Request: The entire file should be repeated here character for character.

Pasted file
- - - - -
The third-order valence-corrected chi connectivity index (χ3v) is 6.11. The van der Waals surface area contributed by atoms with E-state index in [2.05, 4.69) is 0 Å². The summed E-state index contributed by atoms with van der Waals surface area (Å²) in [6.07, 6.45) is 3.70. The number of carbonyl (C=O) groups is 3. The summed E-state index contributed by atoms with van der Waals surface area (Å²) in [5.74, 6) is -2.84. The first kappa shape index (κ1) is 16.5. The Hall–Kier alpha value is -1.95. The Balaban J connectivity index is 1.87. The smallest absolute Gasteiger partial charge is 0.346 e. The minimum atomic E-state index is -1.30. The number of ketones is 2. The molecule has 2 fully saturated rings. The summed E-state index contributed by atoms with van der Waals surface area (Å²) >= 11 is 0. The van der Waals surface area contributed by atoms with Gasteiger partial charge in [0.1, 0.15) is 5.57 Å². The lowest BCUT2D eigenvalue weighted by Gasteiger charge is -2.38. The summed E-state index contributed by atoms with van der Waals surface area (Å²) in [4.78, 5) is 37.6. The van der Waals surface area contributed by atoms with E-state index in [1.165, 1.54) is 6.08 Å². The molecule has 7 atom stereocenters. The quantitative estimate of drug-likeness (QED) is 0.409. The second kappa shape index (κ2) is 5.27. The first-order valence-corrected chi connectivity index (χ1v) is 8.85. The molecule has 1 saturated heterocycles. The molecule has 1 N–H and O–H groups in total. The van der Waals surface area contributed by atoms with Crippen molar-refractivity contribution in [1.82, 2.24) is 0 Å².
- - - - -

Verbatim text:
The third-order valence-corrected chi connectivity index (χ3v) is 6.11. The van der Waals surface area contributed by atoms with E-state index in [2.05, 4.69) is 0 Å². The summed E-state index contributed by atoms with van der Waals surface area (Å²) in [6.07, 6.45) is 3.70. The number of carbonyl (C=O) groups is 3. The summed E-state index contributed by atoms with van der Waals surface area (Å²) in [5.74, 6) is -2.84. The first kappa shape index (κ1) is 16.5. The Hall–Kier alpha value is -1.95. The Balaban J connectivity index is 1.87. The smallest absolute Gasteiger partial charge is 0.346 e. The minimum atomic E-state index is -1.30. The number of ketones is 2. The molecule has 2 fully saturated rings. The summed E-state index contributed by atoms with van der Waals surface area (Å²) >= 11 is 0. The van der Waals surface area contributed by atoms with Gasteiger partial charge in [0.1, 0.15) is 5.57 Å². The lowest BCUT2D eigenvalue weighted by Gasteiger charge is -2.38. The summed E-state index contributed by atoms with van der Waals surface area (Å²) in [4.78, 5) is 37.6. The van der Waals surface area contributed by atoms with E-state index in [1.165, 1.54) is 6.08 Å². The molecule has 7 atom stereocenters. The quantitative estimate of drug-likeness (QED) is 0.409. The second kappa shape index (κ2) is 5.27. The first-order valence-corrected chi connectivity index (χ1v) is 8.85. The molecule has 1 saturated heterocycles. The molecule has 1 N–H and O–H groups in total. The van der Waals surface area contributed by atoms with Crippen molar-refractivity contribution in [1.82, 2.24) is 0 Å².